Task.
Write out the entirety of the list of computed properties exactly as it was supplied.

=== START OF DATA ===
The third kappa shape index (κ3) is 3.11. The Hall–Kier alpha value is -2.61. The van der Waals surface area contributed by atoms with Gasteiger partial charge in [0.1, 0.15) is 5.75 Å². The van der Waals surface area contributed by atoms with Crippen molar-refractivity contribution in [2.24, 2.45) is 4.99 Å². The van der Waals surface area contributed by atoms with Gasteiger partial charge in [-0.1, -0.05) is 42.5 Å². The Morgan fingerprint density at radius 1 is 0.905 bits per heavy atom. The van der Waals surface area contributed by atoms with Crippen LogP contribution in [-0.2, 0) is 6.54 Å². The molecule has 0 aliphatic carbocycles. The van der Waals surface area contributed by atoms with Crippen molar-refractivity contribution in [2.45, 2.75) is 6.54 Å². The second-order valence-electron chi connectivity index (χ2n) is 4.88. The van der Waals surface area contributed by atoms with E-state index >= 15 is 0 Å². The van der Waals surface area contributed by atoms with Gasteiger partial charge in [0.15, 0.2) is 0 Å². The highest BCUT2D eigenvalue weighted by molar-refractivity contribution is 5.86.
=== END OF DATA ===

The third kappa shape index (κ3) is 3.11. The Hall–Kier alpha value is -2.61. The van der Waals surface area contributed by atoms with Gasteiger partial charge in [0.1, 0.15) is 5.75 Å². The van der Waals surface area contributed by atoms with Crippen molar-refractivity contribution in [2.24, 2.45) is 4.99 Å². The van der Waals surface area contributed by atoms with Gasteiger partial charge in [-0.1, -0.05) is 42.5 Å². The Morgan fingerprint density at radius 1 is 0.905 bits per heavy atom. The van der Waals surface area contributed by atoms with Crippen LogP contribution in [-0.2, 0) is 6.54 Å². The molecule has 0 aliphatic carbocycles. The van der Waals surface area contributed by atoms with Crippen molar-refractivity contribution in [2.45, 2.75) is 6.54 Å². The second-order valence-electron chi connectivity index (χ2n) is 4.88. The van der Waals surface area contributed by atoms with E-state index >= 15 is 0 Å². The van der Waals surface area contributed by atoms with Gasteiger partial charge in [0.15, 0.2) is 0 Å². The highest BCUT2D eigenvalue weighted by molar-refractivity contribution is 5.86.